Once upon a time, most of the gear a distinguishing caster had to choose from was robes. If you wanted to wear the best gear available to you, your choice was pretty much a robe and some sparkly shoulders. There are very, very few sets, if any at all, that are modeled around pants and tops. This eventually led to the creation of the infamous video above by Cranius. Forget classy pants -- if you want to fling fireballs, a dress is pretty much your only option.
Or rather, it was your only option. With transmogrification, cloth-wearing casters suddenly have a whole host of options open to them that don't involve robes at all. Male characters who would like to look super-manly now have the opportunity to do so. And female casters who are tired of fighting dragons in skirts? Well, you've got plenty of options, too -- and today, we're highlighting three snazzy cloth looks with nary a robe in sight. My fellow casters, it's high time to drop your skirts and take a look at just a few of the looks out there to nab.
So maybe you don't want to wear one of the umpteen million tier sets or dungeon sets out there. You want to look different, unique, stand out in the crowd ... we get the picture. There's an art to putting together a transmogrified look without just picking up a labeled set, and it involves the careful use of layering. Check out the couple above, from poster fwerp on Reddit, who have taken layering and off-set pieces and turned out a couple of outfits that are sure to have them blending in with the Darkmoon Faire crowd.
What's shown above is a set of roleplay outfits -- note the lack of spaulders -- but all it takes is a little creativity to toss together a look just like it, one that you can transmogrify for your own use. These are both cloth sets, so casters, if you're looking for something other than the usual robe and glowing shoulders getup, take a peek after the break and see how you can put this together for yourself!
Mathew here, checking in on Moviewatch once again. Gray sent me a text ... something about a ransom and some Russian mobsters and maybe even a bank heist. Look, who do you think I am, Gray? The Monopoly Man? Scrooge McDuck? What am I, made of money?
I am notoriously picky about WoW machinima -- ask anyone here at WoW Insider. The War Room is usually abuzz with machinima that I enjoy but never tout. Cranius' songs coupled with Legs' videos, however, are high points in WoW machinima for me, as they are excellently produced, they're visually fun, and the songs are engaging.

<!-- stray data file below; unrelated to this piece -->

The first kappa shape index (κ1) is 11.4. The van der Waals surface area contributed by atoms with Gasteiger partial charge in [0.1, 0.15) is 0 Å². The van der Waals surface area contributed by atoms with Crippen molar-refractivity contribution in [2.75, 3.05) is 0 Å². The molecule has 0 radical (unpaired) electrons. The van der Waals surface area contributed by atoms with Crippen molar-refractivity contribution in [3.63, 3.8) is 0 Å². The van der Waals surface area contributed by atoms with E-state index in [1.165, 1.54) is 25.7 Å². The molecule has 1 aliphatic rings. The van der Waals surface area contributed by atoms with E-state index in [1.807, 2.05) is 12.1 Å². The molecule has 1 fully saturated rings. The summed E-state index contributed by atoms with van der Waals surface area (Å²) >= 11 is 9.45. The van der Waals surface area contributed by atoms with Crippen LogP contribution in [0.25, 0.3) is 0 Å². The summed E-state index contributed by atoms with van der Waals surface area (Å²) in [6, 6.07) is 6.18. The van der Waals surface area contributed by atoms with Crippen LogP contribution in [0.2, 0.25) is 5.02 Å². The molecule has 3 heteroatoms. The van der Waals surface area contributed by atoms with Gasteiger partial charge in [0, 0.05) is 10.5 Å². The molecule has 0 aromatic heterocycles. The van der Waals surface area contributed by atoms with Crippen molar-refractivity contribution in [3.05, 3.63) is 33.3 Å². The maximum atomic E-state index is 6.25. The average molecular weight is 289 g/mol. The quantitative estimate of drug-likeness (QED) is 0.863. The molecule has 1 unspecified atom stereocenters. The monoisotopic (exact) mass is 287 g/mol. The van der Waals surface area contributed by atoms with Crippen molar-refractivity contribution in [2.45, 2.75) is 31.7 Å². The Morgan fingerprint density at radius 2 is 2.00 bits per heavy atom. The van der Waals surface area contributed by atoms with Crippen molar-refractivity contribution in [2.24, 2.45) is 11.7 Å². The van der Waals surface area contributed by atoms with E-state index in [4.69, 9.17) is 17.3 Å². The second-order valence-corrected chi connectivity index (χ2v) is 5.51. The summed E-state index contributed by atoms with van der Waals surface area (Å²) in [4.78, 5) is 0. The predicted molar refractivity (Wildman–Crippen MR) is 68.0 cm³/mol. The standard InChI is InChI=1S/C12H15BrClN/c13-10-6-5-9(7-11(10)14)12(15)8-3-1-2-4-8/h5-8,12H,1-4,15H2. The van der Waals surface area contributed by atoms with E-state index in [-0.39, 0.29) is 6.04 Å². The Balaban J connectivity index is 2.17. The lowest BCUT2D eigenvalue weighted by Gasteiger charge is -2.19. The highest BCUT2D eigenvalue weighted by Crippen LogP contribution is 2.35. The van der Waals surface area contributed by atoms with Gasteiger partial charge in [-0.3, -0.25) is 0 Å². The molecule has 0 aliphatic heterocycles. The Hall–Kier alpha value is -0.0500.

Darrowshire is still my favorite Cranius song, but Don't Make Me Get My Main and ranks right up there. The song hurts my very soul, mostly because I started WoW as Horde on a server that was Alliance-dominated. Stranglethorn Vale was nothing more than an Alliance gank-fest, as dedicated Horde players would skulk in the shadows, waiting for just enough Alliance players to leave Hemet Nesingwary's camp so that they could turn in quests successfully. Dark days. Dark, dark days, that are happily behind me. Interested in the wide world of machinima? We have new movies every weekday here on WoW Moviewatch! Have suggestions for machinima we ought to feature? Toss us an email at email@example.com.
I'm a Hunter was created by Fruity Loops, Frostheim, and Mike Hallenbeck. The video was also made by Frostheim. When Frostheim dropped me a note about the video, he definitely seemed to think the overwhelming demand for a Hunter theme goes as far back as Big Blue Dress by Cranius.
Whether or not I'm a Hunter stands up to being compared to that mage-themed masterpiece is up to each viewer. In my opinion, though, the song is still pretty catchy and amusing. The video does a great job of illustrating the facets of hunter life, as well as getting in some chuckles along the way. There's a lot of little loving touches that clearly shows the creators' love of the class, and I think it's suitable homage to the gun and bow toting crowd.
Thanks to Frostheim for the heads up, and congratulations on a fun song.
Interested in the wide world of machinima? We have new movies every weekday here on WoW Moviewatch! Have suggestions for machinima we ought to feature? Toss us an e-mail at machinima AT wow DOT com.
All this background makes it awesome to point out that Cranius has released his music through Amazon, all collected on an album titled Big Blue Dress. The album is pretty cheap, coming in under $5.00. It includes downloads of Big Blue Dress, Darrowshire, and The Lament of Captain Placeholder, as well as his new pieces, Happy Place and Don't Make Me Get My Main. The only piece I felt was missing was Ulduar, but I can think of a few reasons it didn't appear.
At the cheap price, it's nice to be able to throw a little support at an artist who's brought so much music to the community. He's not been alone in this, of course, as both Oxhorn and Myndflame have released their music in one form or another. I think it's a wonderful opportunity, and something I support wholeheartedly. I obviously have purchased it, and am playing it on my computer even now.